Where performance is coming from
Basically, Third Circle was using a high-risk strategy where big losses could be incurred. When selecting a flexible fund, do not just look at the returns – make sure you understand the risk profile of the fund you are investing in by reading the fact sheets. Some funds will talk about a balance between growth and protecting investor capital, placing their funds in the moderate risk category, while others will stipulate that they are targeting high growth and a higher-risk strategy.
Adri Messerschmidt, senior policy adviser at the Association for Savings and Investments SA, says that when it comes to flexible funds, you should ideally be getting advice from a financial adviser who has knowledge of the fund and is able to make an informed decision based on your required risk and return profile.
Messerschmidt says there are many layers of protection for a client to ensure that a fund is managed within its portfolio mandate. The fund manager has to provide information to their compliance officer, a compliance officer at the product provider/management company, and the trustees of the fund.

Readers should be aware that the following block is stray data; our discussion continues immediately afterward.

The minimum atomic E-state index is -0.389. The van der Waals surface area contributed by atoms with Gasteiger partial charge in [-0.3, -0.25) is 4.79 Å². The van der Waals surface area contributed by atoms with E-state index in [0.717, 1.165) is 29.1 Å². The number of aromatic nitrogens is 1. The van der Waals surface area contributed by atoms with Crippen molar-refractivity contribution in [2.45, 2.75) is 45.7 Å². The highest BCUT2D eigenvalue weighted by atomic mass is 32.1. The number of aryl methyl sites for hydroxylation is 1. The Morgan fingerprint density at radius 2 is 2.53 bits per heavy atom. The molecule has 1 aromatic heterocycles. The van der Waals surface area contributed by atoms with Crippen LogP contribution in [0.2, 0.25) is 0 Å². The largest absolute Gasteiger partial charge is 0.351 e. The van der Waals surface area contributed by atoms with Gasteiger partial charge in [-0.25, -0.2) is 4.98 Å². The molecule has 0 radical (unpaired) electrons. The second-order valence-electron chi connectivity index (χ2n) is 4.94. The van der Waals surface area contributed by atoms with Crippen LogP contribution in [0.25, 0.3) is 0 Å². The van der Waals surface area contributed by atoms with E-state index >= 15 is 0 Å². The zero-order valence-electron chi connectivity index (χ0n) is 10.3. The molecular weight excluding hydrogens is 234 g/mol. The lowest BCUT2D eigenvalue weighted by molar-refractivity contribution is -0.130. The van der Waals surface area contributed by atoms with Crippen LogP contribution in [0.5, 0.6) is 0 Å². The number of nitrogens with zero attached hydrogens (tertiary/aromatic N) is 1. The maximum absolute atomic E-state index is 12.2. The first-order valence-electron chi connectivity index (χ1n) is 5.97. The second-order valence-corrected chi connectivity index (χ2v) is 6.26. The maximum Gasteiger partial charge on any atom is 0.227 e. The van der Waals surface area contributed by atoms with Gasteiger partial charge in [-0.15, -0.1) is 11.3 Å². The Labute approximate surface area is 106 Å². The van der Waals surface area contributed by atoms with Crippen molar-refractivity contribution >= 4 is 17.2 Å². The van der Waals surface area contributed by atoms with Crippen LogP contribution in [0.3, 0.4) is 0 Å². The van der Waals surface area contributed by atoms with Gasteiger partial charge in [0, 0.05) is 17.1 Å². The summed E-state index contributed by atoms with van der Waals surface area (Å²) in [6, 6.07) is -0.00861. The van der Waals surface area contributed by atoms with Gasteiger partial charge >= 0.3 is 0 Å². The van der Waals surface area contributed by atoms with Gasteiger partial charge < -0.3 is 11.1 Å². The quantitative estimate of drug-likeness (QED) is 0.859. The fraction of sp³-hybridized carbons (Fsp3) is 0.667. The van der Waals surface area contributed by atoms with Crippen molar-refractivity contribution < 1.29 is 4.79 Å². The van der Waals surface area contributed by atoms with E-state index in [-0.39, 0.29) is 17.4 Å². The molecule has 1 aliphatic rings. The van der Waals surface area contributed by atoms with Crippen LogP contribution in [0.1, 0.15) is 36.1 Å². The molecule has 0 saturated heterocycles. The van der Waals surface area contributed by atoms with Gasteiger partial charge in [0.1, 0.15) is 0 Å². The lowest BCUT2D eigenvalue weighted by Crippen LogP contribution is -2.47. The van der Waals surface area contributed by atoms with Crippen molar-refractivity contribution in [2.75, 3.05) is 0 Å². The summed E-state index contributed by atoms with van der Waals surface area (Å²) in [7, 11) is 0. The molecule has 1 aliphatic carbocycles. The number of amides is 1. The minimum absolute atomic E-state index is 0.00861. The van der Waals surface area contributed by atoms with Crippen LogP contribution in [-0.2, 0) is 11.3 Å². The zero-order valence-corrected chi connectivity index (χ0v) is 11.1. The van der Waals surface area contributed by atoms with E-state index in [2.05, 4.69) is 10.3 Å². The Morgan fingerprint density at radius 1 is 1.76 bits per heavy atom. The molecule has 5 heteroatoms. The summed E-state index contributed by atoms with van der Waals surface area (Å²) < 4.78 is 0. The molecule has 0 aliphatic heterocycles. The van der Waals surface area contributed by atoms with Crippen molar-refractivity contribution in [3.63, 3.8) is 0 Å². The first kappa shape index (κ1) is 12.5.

The Financial Services Board also requires regular information to ensure that the fund is meeting regulations.
Flexible funds can, however, take fairly aggressive positions and, although fund managers are required to provide minimum disclosure documents, including a fact sheet with their performance and portfolio holdings every quarter, a lot can happen in three months.
Considering that Third Circle described its targeted return fund as a moderate- to high-risk fund offering “stable positive returns” suggests that fund managers don’t always stick to their original mandates, so it helps to invest through large financial advisory houses like Glacier by Sanlam, which have the buying power to demand more disclosure than the average retail client has access to.